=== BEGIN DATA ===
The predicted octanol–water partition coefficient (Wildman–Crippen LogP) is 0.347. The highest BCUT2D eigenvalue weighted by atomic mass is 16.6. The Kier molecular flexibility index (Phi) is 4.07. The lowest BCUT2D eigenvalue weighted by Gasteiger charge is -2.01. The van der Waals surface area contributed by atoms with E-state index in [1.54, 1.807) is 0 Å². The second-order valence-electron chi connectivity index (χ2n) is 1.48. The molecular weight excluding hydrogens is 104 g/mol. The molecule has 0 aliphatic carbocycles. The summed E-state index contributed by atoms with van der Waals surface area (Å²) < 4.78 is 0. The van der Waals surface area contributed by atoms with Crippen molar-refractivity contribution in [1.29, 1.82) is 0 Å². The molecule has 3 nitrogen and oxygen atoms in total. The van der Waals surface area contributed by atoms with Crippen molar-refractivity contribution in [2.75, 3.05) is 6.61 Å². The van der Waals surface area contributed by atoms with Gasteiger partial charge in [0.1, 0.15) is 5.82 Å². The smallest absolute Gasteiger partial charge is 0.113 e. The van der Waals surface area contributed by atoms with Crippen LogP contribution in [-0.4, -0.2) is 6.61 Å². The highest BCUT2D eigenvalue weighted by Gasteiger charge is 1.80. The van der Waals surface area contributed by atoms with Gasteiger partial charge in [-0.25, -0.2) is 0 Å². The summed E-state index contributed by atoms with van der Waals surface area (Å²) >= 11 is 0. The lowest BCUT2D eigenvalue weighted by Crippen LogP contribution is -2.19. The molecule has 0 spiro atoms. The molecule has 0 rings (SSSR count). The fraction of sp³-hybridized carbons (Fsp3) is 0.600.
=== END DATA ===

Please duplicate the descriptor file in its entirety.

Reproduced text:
The predicted octanol–water partition coefficient (Wildman–Crippen LogP) is 0.347. The highest BCUT2D eigenvalue weighted by atomic mass is 16.6. The Kier molecular flexibility index (Phi) is 4.07. The lowest BCUT2D eigenvalue weighted by Gasteiger charge is -2.01. The van der Waals surface area contributed by atoms with E-state index in [1.54, 1.807) is 0 Å². The second-order valence-electron chi connectivity index (χ2n) is 1.48. The molecular weight excluding hydrogens is 104 g/mol. The molecule has 0 aliphatic carbocycles. The summed E-state index contributed by atoms with van der Waals surface area (Å²) < 4.78 is 0. The van der Waals surface area contributed by atoms with Crippen molar-refractivity contribution in [1.29, 1.82) is 0 Å². The molecule has 3 nitrogen and oxygen atoms in total. The van der Waals surface area contributed by atoms with Crippen molar-refractivity contribution in [2.75, 3.05) is 6.61 Å². The van der Waals surface area contributed by atoms with Gasteiger partial charge in [0.1, 0.15) is 5.82 Å². The smallest absolute Gasteiger partial charge is 0.113 e. The van der Waals surface area contributed by atoms with Crippen LogP contribution in [-0.4, -0.2) is 6.61 Å². The highest BCUT2D eigenvalue weighted by Gasteiger charge is 1.80. The van der Waals surface area contributed by atoms with Gasteiger partial charge in [-0.25, -0.2) is 0 Å². The summed E-state index contributed by atoms with van der Waals surface area (Å²) >= 11 is 0. The lowest BCUT2D eigenvalue weighted by Crippen LogP contribution is -2.19. The molecule has 0 spiro atoms. The molecule has 0 rings (SSSR count). The fraction of sp³-hybridized carbons (Fsp3) is 0.600.